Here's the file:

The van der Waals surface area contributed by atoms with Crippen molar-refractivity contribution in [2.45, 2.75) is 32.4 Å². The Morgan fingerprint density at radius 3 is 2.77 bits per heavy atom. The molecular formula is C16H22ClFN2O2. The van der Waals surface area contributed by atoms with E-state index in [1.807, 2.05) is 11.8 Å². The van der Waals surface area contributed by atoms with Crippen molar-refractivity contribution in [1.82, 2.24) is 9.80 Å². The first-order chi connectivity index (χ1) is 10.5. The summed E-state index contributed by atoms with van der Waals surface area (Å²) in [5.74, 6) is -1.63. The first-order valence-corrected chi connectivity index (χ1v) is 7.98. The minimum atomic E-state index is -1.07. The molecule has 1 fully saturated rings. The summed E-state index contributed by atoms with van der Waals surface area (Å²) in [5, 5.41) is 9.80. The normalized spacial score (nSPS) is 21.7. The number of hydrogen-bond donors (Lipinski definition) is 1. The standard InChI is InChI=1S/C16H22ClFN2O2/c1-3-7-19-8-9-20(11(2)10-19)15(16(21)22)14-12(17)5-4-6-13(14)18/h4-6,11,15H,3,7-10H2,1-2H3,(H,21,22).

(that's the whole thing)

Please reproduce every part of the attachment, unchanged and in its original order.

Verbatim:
The van der Waals surface area contributed by atoms with Crippen molar-refractivity contribution in [2.45, 2.75) is 32.4 Å². The Morgan fingerprint density at radius 3 is 2.77 bits per heavy atom. The molecular formula is C16H22ClFN2O2. The van der Waals surface area contributed by atoms with E-state index in [1.807, 2.05) is 11.8 Å². The van der Waals surface area contributed by atoms with Crippen molar-refractivity contribution in [1.82, 2.24) is 9.80 Å². The first-order chi connectivity index (χ1) is 10.5. The summed E-state index contributed by atoms with van der Waals surface area (Å²) in [5.74, 6) is -1.63. The first-order valence-corrected chi connectivity index (χ1v) is 7.98. The minimum atomic E-state index is -1.07. The molecule has 1 fully saturated rings. The summed E-state index contributed by atoms with van der Waals surface area (Å²) in [5, 5.41) is 9.80. The normalized spacial score (nSPS) is 21.7. The number of hydrogen-bond donors (Lipinski definition) is 1. The standard InChI is InChI=1S/C16H22ClFN2O2/c1-3-7-19-8-9-20(11(2)10-19)15(16(21)22)14-12(17)5-4-6-13(14)18/h4-6,11,15H,3,7-10H2,1-2H3,(H,21,22).